Laurel Carney, Marylou Ingram Professor in Biomedical Engineering, University of Rochester, New
York, is currently a visiting professor at Hearing Systems, DTU Electrical Engineering. Professor
Carney's combined expertise in physiology, behavioral research and computer modeling gives new dimensions to
In order to reach the research area which occupies Laurel Carney, acclaimed Professor in Biomedical
Engineering, you’ll have to go past the auditory canal, the eardrum and beyond the cochlea into the
midbrain. Laurel Carney focuses on the complex network of nerve
fibers further into the auditory system than the auditory nerve, and how
important the neural responses are for transmitting the inner ear’s signals to the
brain. Her research combines neurophysiological and behavioral studies with computer modeling in an effort
to develop hearing aids that make human speech clearer.
As a part of a one year
Fellowship from her University, Laurel Carney is staying in Denmark for half a year. In the autumn 2016 she
was at the University of Oldenburg, the Department of Neuroscience, working with Professor George Klump, and
now she will stay for the spring in Denmark. In this way, she will be able to immerse herself in two of the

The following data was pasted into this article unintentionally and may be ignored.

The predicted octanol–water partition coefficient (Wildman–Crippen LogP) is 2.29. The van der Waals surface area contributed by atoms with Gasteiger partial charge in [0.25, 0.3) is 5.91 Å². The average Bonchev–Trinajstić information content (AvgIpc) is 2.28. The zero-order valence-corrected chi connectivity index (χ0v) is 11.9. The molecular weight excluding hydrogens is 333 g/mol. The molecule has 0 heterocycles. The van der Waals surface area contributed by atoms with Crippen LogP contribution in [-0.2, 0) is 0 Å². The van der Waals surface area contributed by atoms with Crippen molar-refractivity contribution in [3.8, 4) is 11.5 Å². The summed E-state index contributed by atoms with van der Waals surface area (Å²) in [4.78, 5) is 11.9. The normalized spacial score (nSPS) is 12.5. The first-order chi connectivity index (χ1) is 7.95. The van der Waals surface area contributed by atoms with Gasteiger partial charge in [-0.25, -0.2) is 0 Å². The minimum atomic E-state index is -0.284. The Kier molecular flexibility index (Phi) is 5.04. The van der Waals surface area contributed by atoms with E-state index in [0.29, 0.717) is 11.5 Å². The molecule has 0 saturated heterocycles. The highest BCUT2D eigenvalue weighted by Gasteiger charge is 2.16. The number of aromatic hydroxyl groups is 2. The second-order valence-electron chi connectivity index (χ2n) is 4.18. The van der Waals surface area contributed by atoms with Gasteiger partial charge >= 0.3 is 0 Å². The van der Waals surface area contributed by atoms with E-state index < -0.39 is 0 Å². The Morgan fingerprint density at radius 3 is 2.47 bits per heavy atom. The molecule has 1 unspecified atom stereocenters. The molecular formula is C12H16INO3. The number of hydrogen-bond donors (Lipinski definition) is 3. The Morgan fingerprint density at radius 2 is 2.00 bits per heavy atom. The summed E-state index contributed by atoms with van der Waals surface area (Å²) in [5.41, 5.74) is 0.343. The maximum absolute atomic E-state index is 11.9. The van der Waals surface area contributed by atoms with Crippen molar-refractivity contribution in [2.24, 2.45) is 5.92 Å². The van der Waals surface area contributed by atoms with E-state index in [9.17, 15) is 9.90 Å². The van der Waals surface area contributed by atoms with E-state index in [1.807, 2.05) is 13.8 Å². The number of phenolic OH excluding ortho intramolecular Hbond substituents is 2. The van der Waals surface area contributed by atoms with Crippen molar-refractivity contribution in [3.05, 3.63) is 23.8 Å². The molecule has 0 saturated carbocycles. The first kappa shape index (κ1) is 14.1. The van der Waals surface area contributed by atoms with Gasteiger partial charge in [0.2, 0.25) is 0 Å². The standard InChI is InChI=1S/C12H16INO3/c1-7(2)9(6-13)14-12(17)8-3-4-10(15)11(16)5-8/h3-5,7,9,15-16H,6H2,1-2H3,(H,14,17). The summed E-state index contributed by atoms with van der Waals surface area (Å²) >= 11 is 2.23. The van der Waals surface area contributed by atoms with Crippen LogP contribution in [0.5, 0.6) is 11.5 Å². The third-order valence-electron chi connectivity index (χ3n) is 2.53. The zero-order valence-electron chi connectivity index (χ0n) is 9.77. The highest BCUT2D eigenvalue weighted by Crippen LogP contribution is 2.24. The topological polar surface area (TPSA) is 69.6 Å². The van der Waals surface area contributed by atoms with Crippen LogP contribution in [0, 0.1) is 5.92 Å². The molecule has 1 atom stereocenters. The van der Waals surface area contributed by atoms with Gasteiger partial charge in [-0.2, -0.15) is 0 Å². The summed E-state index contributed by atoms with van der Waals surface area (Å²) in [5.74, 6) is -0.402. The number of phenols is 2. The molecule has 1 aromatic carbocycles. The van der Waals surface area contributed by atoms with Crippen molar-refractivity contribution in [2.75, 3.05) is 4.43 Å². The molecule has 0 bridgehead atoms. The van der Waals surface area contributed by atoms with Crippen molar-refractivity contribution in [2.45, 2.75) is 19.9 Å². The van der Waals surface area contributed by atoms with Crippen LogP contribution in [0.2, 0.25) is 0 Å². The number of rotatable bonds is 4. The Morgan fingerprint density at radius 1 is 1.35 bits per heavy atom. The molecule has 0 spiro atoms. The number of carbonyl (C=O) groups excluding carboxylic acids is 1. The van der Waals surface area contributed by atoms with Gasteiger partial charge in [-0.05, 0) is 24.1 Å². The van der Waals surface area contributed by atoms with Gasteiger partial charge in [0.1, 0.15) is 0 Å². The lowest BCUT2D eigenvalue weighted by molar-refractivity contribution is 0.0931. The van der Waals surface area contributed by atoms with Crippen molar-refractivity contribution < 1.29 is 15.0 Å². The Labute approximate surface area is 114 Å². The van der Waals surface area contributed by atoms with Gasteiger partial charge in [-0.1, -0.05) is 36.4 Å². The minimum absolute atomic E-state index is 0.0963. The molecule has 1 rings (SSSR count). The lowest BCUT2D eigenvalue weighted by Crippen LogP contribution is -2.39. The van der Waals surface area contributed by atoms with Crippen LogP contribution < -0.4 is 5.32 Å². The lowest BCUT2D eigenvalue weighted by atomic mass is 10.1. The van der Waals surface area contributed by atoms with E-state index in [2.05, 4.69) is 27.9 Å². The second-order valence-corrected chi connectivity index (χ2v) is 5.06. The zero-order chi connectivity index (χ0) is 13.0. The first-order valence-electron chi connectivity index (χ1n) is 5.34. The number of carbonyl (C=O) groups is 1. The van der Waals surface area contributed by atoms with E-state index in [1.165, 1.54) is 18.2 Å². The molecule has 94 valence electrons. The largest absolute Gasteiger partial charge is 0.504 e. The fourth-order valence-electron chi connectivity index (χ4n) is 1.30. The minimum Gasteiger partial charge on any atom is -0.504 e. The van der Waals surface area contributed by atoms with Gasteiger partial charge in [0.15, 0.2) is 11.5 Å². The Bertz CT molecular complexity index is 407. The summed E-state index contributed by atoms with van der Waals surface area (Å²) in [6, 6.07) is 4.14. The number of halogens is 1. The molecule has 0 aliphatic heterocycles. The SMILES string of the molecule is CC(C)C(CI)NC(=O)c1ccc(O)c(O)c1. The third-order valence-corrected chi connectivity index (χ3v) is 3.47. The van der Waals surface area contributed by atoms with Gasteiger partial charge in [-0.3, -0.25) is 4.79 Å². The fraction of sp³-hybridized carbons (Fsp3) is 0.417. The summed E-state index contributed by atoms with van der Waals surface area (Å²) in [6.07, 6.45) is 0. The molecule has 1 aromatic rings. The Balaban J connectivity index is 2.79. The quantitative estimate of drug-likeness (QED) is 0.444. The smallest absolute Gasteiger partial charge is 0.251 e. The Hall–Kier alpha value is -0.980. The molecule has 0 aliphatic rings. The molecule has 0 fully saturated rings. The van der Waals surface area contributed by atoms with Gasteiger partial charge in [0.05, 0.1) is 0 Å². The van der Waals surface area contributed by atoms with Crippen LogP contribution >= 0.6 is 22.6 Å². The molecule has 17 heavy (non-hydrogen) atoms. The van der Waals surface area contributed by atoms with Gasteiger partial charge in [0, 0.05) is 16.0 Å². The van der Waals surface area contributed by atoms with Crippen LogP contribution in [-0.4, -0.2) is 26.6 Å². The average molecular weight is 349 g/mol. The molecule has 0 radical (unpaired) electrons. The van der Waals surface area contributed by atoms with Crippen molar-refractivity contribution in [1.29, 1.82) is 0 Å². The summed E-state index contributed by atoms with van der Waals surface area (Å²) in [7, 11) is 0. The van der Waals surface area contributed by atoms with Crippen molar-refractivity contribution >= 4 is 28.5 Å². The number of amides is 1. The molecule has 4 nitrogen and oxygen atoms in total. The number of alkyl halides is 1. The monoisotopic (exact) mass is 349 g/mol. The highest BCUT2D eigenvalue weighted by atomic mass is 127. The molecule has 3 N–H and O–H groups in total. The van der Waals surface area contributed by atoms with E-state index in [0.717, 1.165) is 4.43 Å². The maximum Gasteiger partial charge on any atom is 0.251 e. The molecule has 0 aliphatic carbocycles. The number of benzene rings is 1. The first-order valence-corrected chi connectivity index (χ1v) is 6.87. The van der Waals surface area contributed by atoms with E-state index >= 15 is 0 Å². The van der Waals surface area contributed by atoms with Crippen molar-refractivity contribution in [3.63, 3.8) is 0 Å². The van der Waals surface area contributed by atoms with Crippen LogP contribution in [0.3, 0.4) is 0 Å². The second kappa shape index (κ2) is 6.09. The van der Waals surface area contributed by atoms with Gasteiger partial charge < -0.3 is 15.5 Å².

main areas of her research, neuroscience and modelling in human hearing.
“The exciting thing and really the reason for coming here is that this group has a long
history of studying modulations,” she says.
Through computer modeling it is possible to simulate background noise, different degrees of hearing loss,
read the changes and decode the neural information in response to sound fluctuations. This work may be
important for the development of hearing aids for listening in background
noise. Her research group in Rochester makes recordings of how the neurons
respond to sounds, and the scientists are actually able to compare the detection patterns from parakeets to
their behavior. Then they can compare behavioral abilities of parakeets and humans. In this way they hope to
find out how the neurons in the brain are coding sound.
“We try to learn about the bird brain's strategy for discriminating complex sounds,
and we believe it must be comparable to the human strategy, humans and some birds listening behavior are so
similar. Timing in background noise is important to understand and we need to understand how
hearing loss would affect that timing,” she explains.
Torsten Dau, Professor and Head of Hearing Systems, is very pleased to have Professor Carney, who is
acknowledged worldwide, as Visiting Professor in the research
group. “Laurel Carney's expertise in physiology, behavioral
research and computer modeling makes it exciting to work with her and we are proud to have her here as a
Guest Professor,” he stresses.